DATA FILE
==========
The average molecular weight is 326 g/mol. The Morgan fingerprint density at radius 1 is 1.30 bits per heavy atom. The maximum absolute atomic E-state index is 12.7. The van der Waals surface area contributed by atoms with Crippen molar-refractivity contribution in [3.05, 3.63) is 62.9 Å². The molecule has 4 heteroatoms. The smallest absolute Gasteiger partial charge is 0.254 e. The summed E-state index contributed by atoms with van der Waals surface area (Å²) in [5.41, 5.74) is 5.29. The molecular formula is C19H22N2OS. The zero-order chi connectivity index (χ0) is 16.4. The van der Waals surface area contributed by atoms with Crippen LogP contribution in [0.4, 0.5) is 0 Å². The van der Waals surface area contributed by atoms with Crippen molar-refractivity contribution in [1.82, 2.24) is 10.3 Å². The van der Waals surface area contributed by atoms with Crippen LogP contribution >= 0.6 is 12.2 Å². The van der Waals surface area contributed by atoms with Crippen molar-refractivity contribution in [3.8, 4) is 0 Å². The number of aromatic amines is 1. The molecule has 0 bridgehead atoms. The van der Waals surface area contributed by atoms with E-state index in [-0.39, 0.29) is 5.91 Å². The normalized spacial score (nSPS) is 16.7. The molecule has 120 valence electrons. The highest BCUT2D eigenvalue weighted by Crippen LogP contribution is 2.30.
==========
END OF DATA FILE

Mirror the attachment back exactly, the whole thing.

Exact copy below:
The average molecular weight is 326 g/mol. The Morgan fingerprint density at radius 1 is 1.30 bits per heavy atom. The maximum absolute atomic E-state index is 12.7. The van der Waals surface area contributed by atoms with Crippen molar-refractivity contribution in [3.05, 3.63) is 62.9 Å². The molecule has 4 heteroatoms. The smallest absolute Gasteiger partial charge is 0.254 e. The summed E-state index contributed by atoms with van der Waals surface area (Å²) in [5.41, 5.74) is 5.29. The molecular formula is C19H22N2OS. The zero-order chi connectivity index (χ0) is 16.4. The van der Waals surface area contributed by atoms with Crippen LogP contribution in [0.4, 0.5) is 0 Å². The van der Waals surface area contributed by atoms with Crippen molar-refractivity contribution in [1.82, 2.24) is 10.3 Å². The van der Waals surface area contributed by atoms with Crippen LogP contribution >= 0.6 is 12.2 Å². The van der Waals surface area contributed by atoms with Crippen molar-refractivity contribution in [3.8, 4) is 0 Å². The number of aromatic amines is 1. The molecule has 0 bridgehead atoms. The van der Waals surface area contributed by atoms with E-state index in [-0.39, 0.29) is 5.91 Å². The normalized spacial score (nSPS) is 16.7. The molecule has 120 valence electrons. The highest BCUT2D eigenvalue weighted by Crippen LogP contribution is 2.30.